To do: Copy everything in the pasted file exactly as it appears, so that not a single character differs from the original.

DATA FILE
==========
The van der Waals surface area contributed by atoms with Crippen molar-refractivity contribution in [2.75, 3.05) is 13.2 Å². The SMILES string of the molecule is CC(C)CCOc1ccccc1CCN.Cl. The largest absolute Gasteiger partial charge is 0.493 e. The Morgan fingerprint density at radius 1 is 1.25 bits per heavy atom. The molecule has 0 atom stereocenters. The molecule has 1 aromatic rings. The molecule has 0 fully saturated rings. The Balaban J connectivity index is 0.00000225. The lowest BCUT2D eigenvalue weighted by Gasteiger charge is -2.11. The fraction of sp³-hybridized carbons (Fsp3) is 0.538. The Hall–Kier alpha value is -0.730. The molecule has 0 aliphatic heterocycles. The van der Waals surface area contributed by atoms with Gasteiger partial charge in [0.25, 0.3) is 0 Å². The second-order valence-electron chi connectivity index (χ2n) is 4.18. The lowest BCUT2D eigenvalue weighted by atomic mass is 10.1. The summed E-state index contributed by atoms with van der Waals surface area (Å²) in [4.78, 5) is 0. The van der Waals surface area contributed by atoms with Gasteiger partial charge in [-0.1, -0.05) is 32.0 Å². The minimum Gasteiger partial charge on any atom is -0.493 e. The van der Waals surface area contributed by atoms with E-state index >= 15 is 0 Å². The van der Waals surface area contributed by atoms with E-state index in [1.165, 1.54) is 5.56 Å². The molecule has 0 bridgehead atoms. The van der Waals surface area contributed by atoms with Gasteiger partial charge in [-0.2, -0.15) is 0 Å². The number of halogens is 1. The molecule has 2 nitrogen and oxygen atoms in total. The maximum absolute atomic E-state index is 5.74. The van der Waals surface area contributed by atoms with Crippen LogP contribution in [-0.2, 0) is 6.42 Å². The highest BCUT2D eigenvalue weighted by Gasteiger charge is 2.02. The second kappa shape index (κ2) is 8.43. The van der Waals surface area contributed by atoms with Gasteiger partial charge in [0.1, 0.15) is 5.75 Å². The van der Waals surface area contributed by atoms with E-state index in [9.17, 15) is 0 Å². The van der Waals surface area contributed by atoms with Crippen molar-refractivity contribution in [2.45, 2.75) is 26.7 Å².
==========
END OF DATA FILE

The van der Waals surface area contributed by atoms with Crippen molar-refractivity contribution in [2.75, 3.05) is 13.2 Å². The SMILES string of the molecule is CC(C)CCOc1ccccc1CCN.Cl. The largest absolute Gasteiger partial charge is 0.493 e. The Morgan fingerprint density at radius 1 is 1.25 bits per heavy atom. The molecule has 0 atom stereocenters. The molecule has 1 aromatic rings. The molecule has 0 fully saturated rings. The Balaban J connectivity index is 0.00000225. The lowest BCUT2D eigenvalue weighted by Gasteiger charge is -2.11. The fraction of sp³-hybridized carbons (Fsp3) is 0.538. The Hall–Kier alpha value is -0.730. The molecule has 0 aliphatic heterocycles. The van der Waals surface area contributed by atoms with Gasteiger partial charge in [0.25, 0.3) is 0 Å². The second-order valence-electron chi connectivity index (χ2n) is 4.18. The lowest BCUT2D eigenvalue weighted by atomic mass is 10.1. The summed E-state index contributed by atoms with van der Waals surface area (Å²) in [4.78, 5) is 0. The van der Waals surface area contributed by atoms with Gasteiger partial charge in [-0.1, -0.05) is 32.0 Å². The minimum Gasteiger partial charge on any atom is -0.493 e. The van der Waals surface area contributed by atoms with E-state index >= 15 is 0 Å². The van der Waals surface area contributed by atoms with E-state index in [1.165, 1.54) is 5.56 Å². The molecule has 0 bridgehead atoms. The van der Waals surface area contributed by atoms with Gasteiger partial charge in [-0.2, -0.15) is 0 Å². The number of halogens is 1. The molecule has 2 nitrogen and oxygen atoms in total. The maximum absolute atomic E-state index is 5.74. The van der Waals surface area contributed by atoms with Crippen LogP contribution in [-0.2, 0) is 6.42 Å². The highest BCUT2D eigenvalue weighted by Gasteiger charge is 2.02. The second kappa shape index (κ2) is 8.43. The van der Waals surface area contributed by atoms with Gasteiger partial charge in [0.1, 0.15) is 5.75 Å². The van der Waals surface area contributed by atoms with E-state index in [9.17, 15) is 0 Å². The van der Waals surface area contributed by atoms with Crippen molar-refractivity contribution in [2.45, 2.75) is 26.7 Å².